Shoulder Bursitis

Medically Reviewed on 5/10/2023

What is shoulder bursitis?

A bursa is a tiny fluid-filled sac that functions as a gliding surface to reduce friction between tissues of the body. The plural of bursa is bursae. There are 160 bursae in the body. The major bursae are located adjacent to the tendons near the large joints, such as the shoulders, elbows, hips, and knees.

Bursitis is the inflammation of a bursa. Injury or inflammation of a bursa around the shoulder joint causes shoulder bursitis.

What causes shoulder bursitis?

A bursa can become inflamed from injury, infection (rare in the shoulder), or an underlying rheumatic condition. Examples include

  • infection of the bursa in front of the knee from a knee scraping on asphalt (septic prepatellar bursitis),
  • inflammation of the elbow bursa from gout crystals (gouty olecranon bursitis), or
  • injury as subtle as lifting a bag of groceries into the car, which could inflame the shoulder bursa and lead to shoulder bursitis.

Injury or strain to the shoulder joint causes shoulder bursitis. Activities that are common risk factors for shoulder bursitis include

  • throwing a ball,
  • lifting objects overhead, and
  • trauma from a fall onto the shoulder.

Shoulder bursitis symptoms and diagnosis

Bursitis is typically identified by localized pain or swelling, tenderness, and pain with the motion of the tissues in the affected area. 

  • Shoulder bursitis is often accompanied by tendinitis of tendons adjacent to the affected bursa in the shoulder.
  • Shoulder bursitis causes focal tenderness of the inflamed tissues.
  • Shoulder bursitis can also cause a "pinching" pain when the elbow is moved away from the body, referred to as an "impingement" sign.

X-ray testing can sometimes detect calcifications in the bursa when bursitis has been chronic or recurrent. MRI scanning (magnetic resonance imaging) can also define bursitis.

Specialists that treat shoulder bursitis include:

  • general medicine physicians,
  • general practitioners,
  • family medicine doctors,
  • internists.
  • orthopedic surgeons,
  • rheumatologists, and
  • sports medicine specialists.

Often physical therapists and rehabilitation physicians are involved in the care of shoulder bursitis.


Pain Management: Surprising Causes of Pain See Slideshow

What are the treatments for shoulder bursitis?

Sometimes shoulder bursitis requires aspiration of the bursa fluid. This procedure involves the removal of the fluid with a needle and syringe under sterile conditions and can be performed in the doctor's office. Often the fluid is sent to the laboratory for further analysis.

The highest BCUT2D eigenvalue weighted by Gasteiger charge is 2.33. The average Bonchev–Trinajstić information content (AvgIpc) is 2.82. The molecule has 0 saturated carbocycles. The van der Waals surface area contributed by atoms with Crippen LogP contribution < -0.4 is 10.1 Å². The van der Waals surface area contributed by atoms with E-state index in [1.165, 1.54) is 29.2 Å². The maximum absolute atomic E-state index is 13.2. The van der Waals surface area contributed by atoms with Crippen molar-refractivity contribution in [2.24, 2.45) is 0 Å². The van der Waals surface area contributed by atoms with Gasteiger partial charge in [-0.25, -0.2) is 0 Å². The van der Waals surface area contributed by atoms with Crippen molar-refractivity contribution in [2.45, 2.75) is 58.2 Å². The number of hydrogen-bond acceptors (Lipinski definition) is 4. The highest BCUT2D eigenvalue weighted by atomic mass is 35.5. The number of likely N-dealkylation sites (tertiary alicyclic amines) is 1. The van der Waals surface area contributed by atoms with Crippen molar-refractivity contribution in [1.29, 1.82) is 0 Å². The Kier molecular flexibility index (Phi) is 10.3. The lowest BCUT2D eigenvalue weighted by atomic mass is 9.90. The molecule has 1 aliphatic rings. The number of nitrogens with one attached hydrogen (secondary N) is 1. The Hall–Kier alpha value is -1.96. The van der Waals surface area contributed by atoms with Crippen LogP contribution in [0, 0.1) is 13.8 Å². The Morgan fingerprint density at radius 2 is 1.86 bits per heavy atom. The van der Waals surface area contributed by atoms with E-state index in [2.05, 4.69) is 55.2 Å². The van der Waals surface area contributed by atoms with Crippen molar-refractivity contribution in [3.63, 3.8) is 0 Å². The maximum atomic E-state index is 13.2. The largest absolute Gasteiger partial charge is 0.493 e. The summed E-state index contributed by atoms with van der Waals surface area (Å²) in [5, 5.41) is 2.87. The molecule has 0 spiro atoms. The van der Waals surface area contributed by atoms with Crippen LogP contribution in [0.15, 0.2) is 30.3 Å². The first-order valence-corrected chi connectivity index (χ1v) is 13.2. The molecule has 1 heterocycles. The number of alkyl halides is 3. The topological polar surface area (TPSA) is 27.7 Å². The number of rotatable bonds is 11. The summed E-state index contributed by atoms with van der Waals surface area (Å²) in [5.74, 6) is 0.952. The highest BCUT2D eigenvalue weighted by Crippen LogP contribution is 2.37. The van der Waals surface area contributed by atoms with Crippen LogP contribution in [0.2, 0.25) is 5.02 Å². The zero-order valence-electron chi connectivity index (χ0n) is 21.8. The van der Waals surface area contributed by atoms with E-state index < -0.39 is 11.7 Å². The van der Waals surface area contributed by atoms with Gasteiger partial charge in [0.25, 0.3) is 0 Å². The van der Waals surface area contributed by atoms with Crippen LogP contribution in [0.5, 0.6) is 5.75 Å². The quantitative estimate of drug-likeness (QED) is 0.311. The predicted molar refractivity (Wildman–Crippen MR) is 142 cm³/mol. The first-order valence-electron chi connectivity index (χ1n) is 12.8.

• Noninfectious shoulder bursitis can also be treated with an injection of cortisone medication into the swollen bursa. This is typically done at the same time as the aspiration procedure.
    • Physical therapy can be used to aid the recovery from bursitis, especially when it is accompanied by a frozen shoulder.
  • Infectious (septic) bursitis, which is uncommon in the shoulder, requires even further evaluation and aggressive treatment. The bursal fluid can be examined in the laboratory to identify the microbes causing the infection.
    • Septic bursitis requires antibiotic therapy, sometimes intravenously.
  • Repeated aspiration of the inflamed fluid may be required.
  • Surgical drainage and removal of the infected bursa sac (bursectomy) may also be necessary. Generally, the adjacent joint functions normally after the surgical wound heal.

Bursitis is initially treated with

  • ice compresses,
  • rest, and
  • anti-inflammatory and pain medications.

What is the prognosis for shoulder bursitis?

The outlook for shoulder bursitis is generally excellent for a full recovery with shoulder bursitis. If the bursitis is accompanied by scarring around the shoulder joint (adhesive capsulitis or "frozen shoulder"), it can require long-term physical therapy.

Is it possible to prevent shoulder bursitis?

Shoulder bursitis prevention includes:

  • By avoiding overuse of the shoulder by excessive straining of the shoulder
  • Gradually exercise training to build up the shoulder muscle
  • Wear protective gear while playing contact sports such as football
Medically Reviewed on 5/10/2023
Kasper, D.L., et al., eds. Harrison's Principles of Internal Medicine, 19th Ed. United States: McGraw-Hill Education, 2015.